Over the years, the most popular test to measure the resistance of the soil or subbase of a roadway has been the California Bearing Ratio (CBR). Most recently, another test has gained popularity in the United States known as the R-Value.


What is the CBR?

The CBR Test is a measurement of resistance of the soil or material to penetration. It is essentially a test of how resilient the soil is to change, i.e. how much the soil’s shape will change when exposed to traffic. The CBR test was developed in the California Division of Highways as a test of evaluating soils, both the subgrade and subbase, used for road construction.

The CBR test has been used for decades and is widely known throughout the world.

How is the test performed?

In order to perform the CBR Test, a CBR Testing Apparatus must be used. The CBR Testing Apparatus consists of a capacity of at least 5000kg with a 50mm diameter plunger to penetrate into the soil at a rate of 1.25mm per minute.

When performing the CBR Test, the soil sample must be formed and compacted into the proper molds. This is traditionally done in 5 layers to ensure that the soil is properly compacted. The soil is then soaked in water for 96 hours, with the swelling and absorption values noted. Upon completion of the soaking, the soil sample is then placed in the CBR Testing Apparatus. Once the soil has been properly placed in the , the penetration piston will begin applying pressure on the soil sample. The load ratings of the penetrations at 0.5, 1.0, 1.5, 2.0, 2.5, 4.0, 5.0, 7.5, 10 and 12.5 mm are logged.

The ratings are then calculated and displayed in a graphical form. The CBR value is expressed as a percentage of the actual load, causing the penetrations to the standard loads.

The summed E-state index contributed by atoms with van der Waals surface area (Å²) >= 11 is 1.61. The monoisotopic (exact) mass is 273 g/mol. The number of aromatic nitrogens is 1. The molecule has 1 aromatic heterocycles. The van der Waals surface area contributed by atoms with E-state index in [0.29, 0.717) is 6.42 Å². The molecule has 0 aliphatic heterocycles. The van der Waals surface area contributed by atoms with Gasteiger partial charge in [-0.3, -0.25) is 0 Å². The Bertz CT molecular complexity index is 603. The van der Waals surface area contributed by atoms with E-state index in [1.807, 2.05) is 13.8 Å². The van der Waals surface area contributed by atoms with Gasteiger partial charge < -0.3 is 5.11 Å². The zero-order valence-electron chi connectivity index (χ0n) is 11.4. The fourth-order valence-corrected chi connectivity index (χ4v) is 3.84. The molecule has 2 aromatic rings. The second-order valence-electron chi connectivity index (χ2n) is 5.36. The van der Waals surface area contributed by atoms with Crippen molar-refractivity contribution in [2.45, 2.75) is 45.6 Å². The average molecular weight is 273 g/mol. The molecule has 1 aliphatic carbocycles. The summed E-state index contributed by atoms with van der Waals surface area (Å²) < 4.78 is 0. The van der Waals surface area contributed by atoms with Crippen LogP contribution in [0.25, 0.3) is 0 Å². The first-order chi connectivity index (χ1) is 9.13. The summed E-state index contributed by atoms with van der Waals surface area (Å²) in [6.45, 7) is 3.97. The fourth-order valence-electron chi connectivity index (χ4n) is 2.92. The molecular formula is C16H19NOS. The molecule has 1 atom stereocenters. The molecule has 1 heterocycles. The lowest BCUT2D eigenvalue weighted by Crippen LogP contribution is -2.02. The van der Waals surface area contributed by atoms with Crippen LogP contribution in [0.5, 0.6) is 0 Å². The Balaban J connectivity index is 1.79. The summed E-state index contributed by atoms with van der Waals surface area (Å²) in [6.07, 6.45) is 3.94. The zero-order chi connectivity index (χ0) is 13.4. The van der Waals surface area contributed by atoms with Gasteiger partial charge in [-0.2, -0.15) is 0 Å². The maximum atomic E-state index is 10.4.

What are typical results?

General Soil Type

USC Soil Type

CBR Range

Coarse-grained soils


40 – 80


30 – 60


20 – 60


20 – 40


20 – 40


10 – 40


10 – 40


5 – 20

Fine-grained soils


15 or less

CL LL < 50%

15 or less


5 or less


10 or less

CH LL > 50%

15 or less


5 or less



What is the R-Value?

The R-Value test was developed by Caltrans for pavement design. The R-Value test is performed used a stabilometer. A stabilometer is used to measure the resistance of soil, aggregate base, or subbase by applying exudation pressure. The R-Value test measures the ability of the tested material to resist lateral spreading due to an applied vertical load. This test is designed to mimic vertical loads seen in roads, such as tire loads.

The R-value test is measured on a scale from 0-100, 0 being water and 100 being steel.

How is the test performed?

The R-Value test is similar to the CBR test in that both tests experience some amount soaking in water prior to testing. The R-Value test calls for the soil to be soaked for 24 hours. Upon completion of the soil soaking, the soil is then placed in the Hveem Stabilometer. The Hveem Stabilometer consists of a neoprene rubber diaphragm fixed in position. The diaphragm is filled with hydraulic fluid and the vertical load transmitted by the specimen to the liquid can be read on the gauge. The R-Value is then calculated by


What are typical results?

Assumed R-Value-1


As you can see, there are similarities between the CBR and R-Value soil tests but there are also differences. There are also tools available to adapt a CBR value to the R-Value, but those are often not reliable nor used. As time moves forward, the R-Value test is gaining popularity because of the reliability of the test, but both tests are widely used across the world.





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